Well, the Tigers would say so. Five pitcher errors led to seven unearned runs including the deciding runs in the final two games of the 2007 World Series, which the St. Louis Cardinals won. (Or you might say Detroit lost.)
Knox reviewed his methodology, using RF9 (range factor standardized to 9 innings) and then that standardized to the league factor lgRF9.
Some challenges to correct for:
Fielding percentage is skewed to the top because even horrible fielders still get it right 90% of the time
Career RF9 not available for all pitchers in all eras
Typical values of FP and RF9 may chance over time
Neither FP nor RF9 seem to capture all aspects of pitchers fielding
Any way to account for bias of ground ball versus fly ball pitchers?
Invented two new metrics, DP/E double play to error ratio, and DPd9, Double Plays Turned per 9
Ended up with three different grades:
Range Bias Score (60% RRF9R + 30% RCFR +5% DP/E = 5% DPd9)
Sure-Handedness Score (30% + 60% + + )
No-Bias Score (45% each plus 5% + 5%)
Pitchers had to have over 1500 innings pitched, and one of four different accolades that could include them.
Pitchers range monotonic going down over time. Range shrinking.
The Top 30 All Time Fielding Pitchers
no matter what metric used, Kirk Rueter comes up every single time
Maddux comes up #2. Maddux got 18 Gold Gloves. Reuter none.
Reuter is way up in fielding percentage, DP/error ratio, DPd9, etc.
Also no bigger gap than between Reuter and Maddux!
Full list of top 100 is in the paper available for download.
Where is Jim Kaat? Where is Bob GIbson?
Well, in the list of 287 eligible pitches, both those guys are near the bottom. Kaat #272, Gibson #277
Some surprising trends: range factor went UP at end of their career: Rueter, Maddux, and Bobby Shantz
Gene Garber at #34 was surprising because he tends to face away from the batter in his delivery.
Jim Abbot made the list #73, despite having only one hand.
Ground ball versus fly ball? Did not have room to include that.
How about errors? Can now start looking at that — Maddux let 30 men on in his career by bad throws, which is a lot. Rueter did not put people on. Also Maddux bad at fielding bunts while Rueter was death to bunts.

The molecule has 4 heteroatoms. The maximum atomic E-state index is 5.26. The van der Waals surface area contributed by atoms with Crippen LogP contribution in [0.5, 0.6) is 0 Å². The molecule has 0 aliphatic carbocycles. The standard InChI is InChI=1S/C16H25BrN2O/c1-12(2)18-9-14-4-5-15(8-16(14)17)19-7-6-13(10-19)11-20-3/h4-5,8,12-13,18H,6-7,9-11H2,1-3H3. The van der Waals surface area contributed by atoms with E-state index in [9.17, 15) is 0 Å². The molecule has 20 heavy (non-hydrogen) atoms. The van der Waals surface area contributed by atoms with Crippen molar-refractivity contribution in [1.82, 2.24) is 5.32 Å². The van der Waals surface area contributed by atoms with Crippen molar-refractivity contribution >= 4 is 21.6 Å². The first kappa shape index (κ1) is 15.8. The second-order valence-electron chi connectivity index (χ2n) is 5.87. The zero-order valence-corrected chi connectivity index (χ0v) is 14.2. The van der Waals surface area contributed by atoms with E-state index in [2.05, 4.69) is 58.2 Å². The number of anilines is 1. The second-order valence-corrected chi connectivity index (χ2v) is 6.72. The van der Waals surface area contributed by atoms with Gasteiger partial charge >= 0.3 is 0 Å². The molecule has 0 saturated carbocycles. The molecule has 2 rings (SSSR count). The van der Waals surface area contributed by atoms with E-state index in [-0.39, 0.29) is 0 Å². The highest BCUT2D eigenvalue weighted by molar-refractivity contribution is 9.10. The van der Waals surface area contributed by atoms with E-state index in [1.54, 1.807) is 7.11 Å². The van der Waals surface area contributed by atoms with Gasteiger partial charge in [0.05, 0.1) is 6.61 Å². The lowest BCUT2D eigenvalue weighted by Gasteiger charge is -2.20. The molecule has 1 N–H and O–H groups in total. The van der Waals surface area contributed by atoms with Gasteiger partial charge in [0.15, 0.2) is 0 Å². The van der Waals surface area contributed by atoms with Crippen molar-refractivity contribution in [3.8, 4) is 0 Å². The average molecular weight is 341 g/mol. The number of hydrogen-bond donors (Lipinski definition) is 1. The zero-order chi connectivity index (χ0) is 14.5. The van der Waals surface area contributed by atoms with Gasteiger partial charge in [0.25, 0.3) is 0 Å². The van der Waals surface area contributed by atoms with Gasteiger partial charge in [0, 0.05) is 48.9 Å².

Fielding by pitchers historically under-researched
Simple statistical aanalysis of 287 good-fielding pitchers using FP, RF9, and DP mettrics
Key result: Reuter the best
Unable to determine why Kaat and Gibson were considered so good or

There are so many presentations on Yankees history here this year I actually decided to skip some. After the Tony Lazzeri presentation came one on Bobby Richardson which I skipped so I could see John Knox’s one on pitchers fielding, and then I was falling asleep so I ran to get some tea and a snack and missed Steve Krevisky’s talk on Spud Chandler. Hopefully I can get a recap of it from Steve later. Coming up next in this room is another Yankee-centric talk by Steve Steinberg and Lyle Spatz on 21 facts about 1921.
Speaking of the Yankees. First place, baby. Minnesota pwned the Rays today (although the Rays did have a 6-run uprising in the 8th) and the Yankees are off, so we are now in first place by half a game.
And now the presentation, based on their new book 1921: The Yankees, The Giants & The Battle for Baseball Supremacy in New York (which, by the way, is on sale at Amazon for 32% off…)
1921 hasn’t been written about a lot. Decided to concentrate on 1921 for the book because it was the first Yankee pennant, it was the clash of titans in terms of Babe Ruth versus John McGraw, the clash of the styles of baseball, small ball versus long ball, and the change of Rosie O’Grady New York to Jazz Age New York. And here are 21 surprising things Steve and Lyle learned:
1. People usually think Babe Ruth was slim when he was younger and got fat later. But no. Babe Ruth was heavy in 1921 and was often called “fat.” “He is a large fat man and growing fatter.” “Ruth can run faster than any fat man in the country since Taft ran for president.”
2. US President Warren Harding had a personal connection to the 1921 pennant race. He was rooting for Pittsburgh, because of their number one pitcher Wilbur Cooper. Harding had been part owner of a minor league team that Cooper played for and he had gotten him a tryout with the Indians. The Indians didn’t take him but he ended up being the best pitcher in the World Series in 1921.